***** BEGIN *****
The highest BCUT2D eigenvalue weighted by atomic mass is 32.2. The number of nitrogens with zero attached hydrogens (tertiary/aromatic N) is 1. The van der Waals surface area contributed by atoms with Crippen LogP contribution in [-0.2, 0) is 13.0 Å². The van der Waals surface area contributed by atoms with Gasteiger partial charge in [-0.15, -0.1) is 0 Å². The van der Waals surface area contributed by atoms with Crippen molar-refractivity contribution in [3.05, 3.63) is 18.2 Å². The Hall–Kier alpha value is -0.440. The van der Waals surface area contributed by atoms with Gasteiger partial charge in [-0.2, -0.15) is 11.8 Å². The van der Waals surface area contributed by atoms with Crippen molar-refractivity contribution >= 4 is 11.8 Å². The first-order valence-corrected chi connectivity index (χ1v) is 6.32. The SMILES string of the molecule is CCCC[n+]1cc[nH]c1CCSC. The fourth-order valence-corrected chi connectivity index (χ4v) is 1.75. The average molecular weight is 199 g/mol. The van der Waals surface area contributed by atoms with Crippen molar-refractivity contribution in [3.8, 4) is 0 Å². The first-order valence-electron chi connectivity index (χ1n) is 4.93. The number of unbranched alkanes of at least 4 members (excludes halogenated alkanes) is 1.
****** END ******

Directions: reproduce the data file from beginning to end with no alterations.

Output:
The highest BCUT2D eigenvalue weighted by atomic mass is 32.2. The number of nitrogens with zero attached hydrogens (tertiary/aromatic N) is 1. The van der Waals surface area contributed by atoms with Crippen LogP contribution in [-0.2, 0) is 13.0 Å². The van der Waals surface area contributed by atoms with Gasteiger partial charge in [-0.15, -0.1) is 0 Å². The van der Waals surface area contributed by atoms with Crippen molar-refractivity contribution in [3.05, 3.63) is 18.2 Å². The Hall–Kier alpha value is -0.440. The van der Waals surface area contributed by atoms with Gasteiger partial charge in [-0.2, -0.15) is 11.8 Å². The van der Waals surface area contributed by atoms with Crippen molar-refractivity contribution >= 4 is 11.8 Å². The first-order valence-corrected chi connectivity index (χ1v) is 6.32. The SMILES string of the molecule is CCCC[n+]1cc[nH]c1CCSC. The fourth-order valence-corrected chi connectivity index (χ4v) is 1.75. The average molecular weight is 199 g/mol. The van der Waals surface area contributed by atoms with Crippen molar-refractivity contribution in [3.8, 4) is 0 Å². The first-order valence-electron chi connectivity index (χ1n) is 4.93. The number of unbranched alkanes of at least 4 members (excludes halogenated alkanes) is 1.